wherein It represents an alkyl group of the forwherein R represents an alkyl group of 141v formula CnH2n+1 wherein n represents a positive integer of from 1 to 3 and R1 represents an alkyl group of the formula CnHnm-i wherein n represents a positive integer of from 1 to 4, and from to 60 per cent by weight of acrylonitrile.

5. A resinous interpolymer containing from 10 to 60 per cent by weight of ethyl a-acetoxyacrylate and from 90 to 40 per cent by weight of styrene.

6. A resinous interpolymer containing from 10 to 90 per cent by weight of ethyl a-acetoxyacrylate and from 90 to 10 per cent by weight of methyl a-methacrylate.

'7. A resinous interpolymer containing from 10 to 40 per cent by weight of ethyl c-acetoxyacrylate and from 90 to 60 per cent by weight of acrylonitrile.

8. A resinous interpolymer containing from 10 to 60 per cent by weight of n-butyl a.-acetoxyacrylate and from 90 to 40 per cent by weight of styrene.

9. A resinous interpolymer containing from to 90 per cent by weight of n-butyl a-acetoxy- 'acrylate and from 90 to 10 per cent by weight of wherein R. represents an alkyl group of the formula CnH2n+1 wherein n represents a positive integer from 1 to 3 and R1 represents an'alkyl group of the formula CnH2n+l wherein n represents a positive integer from 1 to 4, comprising heating in the presence of a peroxide polymerization catalyst a mixture selected from the group consisting of a mixture of from 10 to 60 per cent by weight of the said alkyl a-acyloxyacrylate and from 90 to 40 per cent by weight of styrene, a

mixture 01 from 10 to 90 per cent by weight of the said alkyl a-acyloxyacrylate and from 90 to 10 per cent by weight of methyl a-methacrylate, and a mixture of from 10 to 40 per cent by weight of the said alkyl-a-acyloxyacrylate and from 90 to 60 per cent by weight of acrylonitrile.

11. A process for preparing a resinous interpolymer comprising heating in the presence of a peroxide polymerization catalyst a mixture consisting of from 10 to 60 per cent by weight of an alkyl a-acyloxyacrylate selected from those represented by the following general formula:

wherein R represents an alkyl group of the formula CnI'IBnH wherein n represents a positive integer of from 1 to 3 and R1 represents an alkyl group of the formula CnH2n+l wherein n represents a positive integer from 1 to 4, and from 90 to 40 per cent by weight of styrene.

12. A process for preparing a resinous interpolymer comprising heating in the presence of a peroxide polymerization catalyst a mixture consisting of from 10 to 90 per cent by weight of an alkyl a-acyloxyacrylate selected from those represented by the following general formula:

10 V wherein R represents an alkyl group of the formula CnH2n+1 wherein n represents a positive integer of from 1 to 3 and R1 represents an alkyl group of the formula CnH2n+l wherein n represents a positive integer from 1 to 4, and from 90 to 10 per cent by weight of methyl a-methacrylate.

13. A process for preparing a resinous interpolymer comprising heating in the presence of a peroxide polymerization catalyst a mixture consisting of from 10 to per cent by weight of an alkyl a-acyloxyacrylate selected from those represented by the following general formula:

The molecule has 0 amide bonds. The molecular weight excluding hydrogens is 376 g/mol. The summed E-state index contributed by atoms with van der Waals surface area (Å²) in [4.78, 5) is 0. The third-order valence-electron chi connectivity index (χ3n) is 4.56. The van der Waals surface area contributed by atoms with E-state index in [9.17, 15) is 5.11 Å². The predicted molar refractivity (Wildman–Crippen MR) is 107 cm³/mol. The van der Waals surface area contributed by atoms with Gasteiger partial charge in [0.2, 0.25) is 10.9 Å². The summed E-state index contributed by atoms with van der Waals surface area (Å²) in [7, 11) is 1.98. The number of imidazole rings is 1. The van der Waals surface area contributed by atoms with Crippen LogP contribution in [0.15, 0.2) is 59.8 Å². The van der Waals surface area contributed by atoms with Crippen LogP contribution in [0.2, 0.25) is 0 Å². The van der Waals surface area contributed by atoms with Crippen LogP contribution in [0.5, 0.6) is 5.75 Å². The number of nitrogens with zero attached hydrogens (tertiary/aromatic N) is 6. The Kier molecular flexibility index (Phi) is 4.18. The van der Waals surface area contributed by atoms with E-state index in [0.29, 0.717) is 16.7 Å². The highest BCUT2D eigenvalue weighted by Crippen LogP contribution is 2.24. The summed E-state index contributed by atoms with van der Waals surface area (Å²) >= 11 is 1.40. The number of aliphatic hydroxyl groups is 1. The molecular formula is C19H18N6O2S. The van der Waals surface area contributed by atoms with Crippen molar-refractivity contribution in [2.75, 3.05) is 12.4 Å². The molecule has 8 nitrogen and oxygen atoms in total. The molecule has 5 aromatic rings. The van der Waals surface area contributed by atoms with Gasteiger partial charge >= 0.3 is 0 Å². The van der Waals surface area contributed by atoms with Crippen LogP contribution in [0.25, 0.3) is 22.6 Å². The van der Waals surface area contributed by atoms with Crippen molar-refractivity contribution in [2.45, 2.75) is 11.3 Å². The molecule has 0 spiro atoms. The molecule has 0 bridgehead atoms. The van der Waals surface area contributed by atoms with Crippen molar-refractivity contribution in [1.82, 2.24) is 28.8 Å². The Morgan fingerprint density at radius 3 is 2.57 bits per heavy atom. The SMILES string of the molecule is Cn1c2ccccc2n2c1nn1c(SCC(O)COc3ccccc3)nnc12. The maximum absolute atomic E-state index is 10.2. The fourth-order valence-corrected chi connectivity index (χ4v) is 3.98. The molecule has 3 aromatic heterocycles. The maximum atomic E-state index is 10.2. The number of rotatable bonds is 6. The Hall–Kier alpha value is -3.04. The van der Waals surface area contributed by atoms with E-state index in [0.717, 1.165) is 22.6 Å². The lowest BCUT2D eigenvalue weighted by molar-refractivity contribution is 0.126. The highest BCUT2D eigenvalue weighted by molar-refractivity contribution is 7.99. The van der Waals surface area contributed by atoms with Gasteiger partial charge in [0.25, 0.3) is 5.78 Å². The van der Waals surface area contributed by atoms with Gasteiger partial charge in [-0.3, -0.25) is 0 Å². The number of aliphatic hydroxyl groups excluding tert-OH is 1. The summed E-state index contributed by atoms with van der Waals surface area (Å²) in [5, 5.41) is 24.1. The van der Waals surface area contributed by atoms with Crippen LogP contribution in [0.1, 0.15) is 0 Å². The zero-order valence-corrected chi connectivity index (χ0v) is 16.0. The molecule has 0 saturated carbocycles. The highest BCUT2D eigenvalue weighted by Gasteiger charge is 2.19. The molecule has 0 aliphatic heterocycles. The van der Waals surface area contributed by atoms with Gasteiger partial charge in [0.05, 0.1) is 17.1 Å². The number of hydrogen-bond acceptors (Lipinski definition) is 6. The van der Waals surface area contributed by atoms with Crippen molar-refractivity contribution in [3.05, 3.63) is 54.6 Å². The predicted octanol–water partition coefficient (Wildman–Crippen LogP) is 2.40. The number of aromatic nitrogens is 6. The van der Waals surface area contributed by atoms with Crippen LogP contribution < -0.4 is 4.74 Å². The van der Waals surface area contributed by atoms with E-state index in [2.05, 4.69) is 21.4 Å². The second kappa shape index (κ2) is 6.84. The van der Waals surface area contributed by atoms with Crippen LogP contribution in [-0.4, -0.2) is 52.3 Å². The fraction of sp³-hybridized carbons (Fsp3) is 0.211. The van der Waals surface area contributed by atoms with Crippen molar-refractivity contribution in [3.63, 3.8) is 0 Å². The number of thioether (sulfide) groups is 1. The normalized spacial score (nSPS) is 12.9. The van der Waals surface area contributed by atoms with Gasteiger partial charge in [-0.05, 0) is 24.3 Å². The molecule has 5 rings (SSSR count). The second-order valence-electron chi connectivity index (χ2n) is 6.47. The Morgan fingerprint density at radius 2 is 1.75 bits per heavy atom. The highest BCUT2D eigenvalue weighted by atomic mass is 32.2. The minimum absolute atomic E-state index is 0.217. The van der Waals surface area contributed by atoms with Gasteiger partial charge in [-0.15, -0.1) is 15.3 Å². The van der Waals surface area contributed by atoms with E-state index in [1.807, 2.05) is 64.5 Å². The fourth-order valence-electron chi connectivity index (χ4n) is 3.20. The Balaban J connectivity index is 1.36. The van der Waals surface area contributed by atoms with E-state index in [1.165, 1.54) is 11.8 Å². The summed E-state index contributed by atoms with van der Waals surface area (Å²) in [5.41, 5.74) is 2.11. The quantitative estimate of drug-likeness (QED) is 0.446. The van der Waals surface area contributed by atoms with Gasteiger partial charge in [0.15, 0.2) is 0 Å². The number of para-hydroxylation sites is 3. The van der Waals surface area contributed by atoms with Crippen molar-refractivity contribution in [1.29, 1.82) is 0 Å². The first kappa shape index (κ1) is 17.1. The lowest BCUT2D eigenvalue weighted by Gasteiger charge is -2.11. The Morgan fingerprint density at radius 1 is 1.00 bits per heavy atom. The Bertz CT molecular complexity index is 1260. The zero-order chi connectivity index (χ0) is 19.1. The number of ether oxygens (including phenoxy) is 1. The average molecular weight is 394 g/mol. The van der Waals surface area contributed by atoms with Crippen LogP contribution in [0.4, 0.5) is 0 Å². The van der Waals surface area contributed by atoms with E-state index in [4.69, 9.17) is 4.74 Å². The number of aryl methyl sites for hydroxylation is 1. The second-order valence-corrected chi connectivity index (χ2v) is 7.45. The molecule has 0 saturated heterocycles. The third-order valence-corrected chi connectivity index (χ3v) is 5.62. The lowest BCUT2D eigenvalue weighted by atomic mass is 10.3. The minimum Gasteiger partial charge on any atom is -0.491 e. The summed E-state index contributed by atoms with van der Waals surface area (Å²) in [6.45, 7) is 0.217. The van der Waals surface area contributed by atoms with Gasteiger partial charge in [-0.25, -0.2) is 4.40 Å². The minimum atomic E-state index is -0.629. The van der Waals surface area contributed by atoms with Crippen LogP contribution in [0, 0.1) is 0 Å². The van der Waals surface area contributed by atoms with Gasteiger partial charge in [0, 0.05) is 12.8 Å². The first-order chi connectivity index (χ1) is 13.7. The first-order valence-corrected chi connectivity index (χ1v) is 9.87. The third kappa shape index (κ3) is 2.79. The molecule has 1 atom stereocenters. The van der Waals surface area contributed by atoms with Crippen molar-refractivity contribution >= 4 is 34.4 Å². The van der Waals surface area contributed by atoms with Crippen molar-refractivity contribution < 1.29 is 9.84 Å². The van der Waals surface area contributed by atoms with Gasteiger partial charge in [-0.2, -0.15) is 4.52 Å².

wherein R represents an alkyl group of the formula CnH2n+l wherein n represents a positive integer of from l to 3 and .-R1 represents an alkyl group of the formula CnH2n+l wherein n represents a positive integer from 1 to 4, and from 90 to 60 per cent by weight of acrylonitrile.

14. A process for preparing a resinous interpolymer comprising heating in the presence of a peroxide polymerization catalyst a mixture consisting of from 10 to 60 per cent by weight of ethyl a-acetoxyacrylate and 90 to 40 per cent by weight of styrene.

15. A process for preparing a resinous interpolymer comprising heating in the presence of a peroxide polymerization catalyst a mixture consisting of from 10 to 90 per cent by weight of ethyl a-acetoxyacrylate and. from 90 to 10 per I cent by weight of methyl a-methacrylate.

16. A process for preparing a resinous interpolymer comprising heating in the presence of a peroxide polymerization catalyst a mixture consisting of from 10 to 40 per cent by weight of ethyl a-acetoxyacrylate and from 90 to per cent by weight of acrylonitrile.

17. A process for preparing a resinous interpolymer comprising heating in the presence of a. peroxide polymerization catalyst a mixture consisting of from 10 to 60 per cent by weight of n-butyl a-acetoxyacrylate and from to 40 per cent by weight of styrene.

18. A process for preparing a resinous interpolymer comprising heating in the presence of a peroxide polymerization catalyst a mixture consisting of from 10 to 90 per cent by weight of n-butyl a-acetoxyacrylate and from 90 to 10 per 5 cent by weight of methyl a-methacrylate.

No references cited.

Non-Patent Citations
Reference
1 *None
Referenced by
Citing PatentFiling datePublication dateApplicantTitle
US2728746 *Mar 8, 1952Dec 27, 1955Eastman Kodak CoAlpha-hydroxy acrylic acid polymers, and salts thereof
US5026807 *May 15, 1990Jun 25, 1991Japan Synthetic Rubber Co., Ltd.Novel ester group-containing (meth)acrylic acid ester, novel (co)polymer thereof, composition comprising the (co)polymer and composition comprising the ester group containing (meth)acrylic acid ester
US5973094 *Mar 5, 1997Oct 26, 1999Wako Pure Chemical Industries, Ltd.Functional polymers
US7230062Feb 10, 2005Jun 12, 2007Kabushiki Kaisha Toyota Chuo KenkyushoAcrylic copolymer
US20050182224 *Feb 10, 2005Aug 18, 2005Kabushiki Kaisha Toyota Chuo KenkyushoAcrylic copolymer
Classifications
U.S. Classification526/227, 526/330, 526/342, 526/321
Cooperative ClassificationC08F10/00
European ClassificationC08F20/10B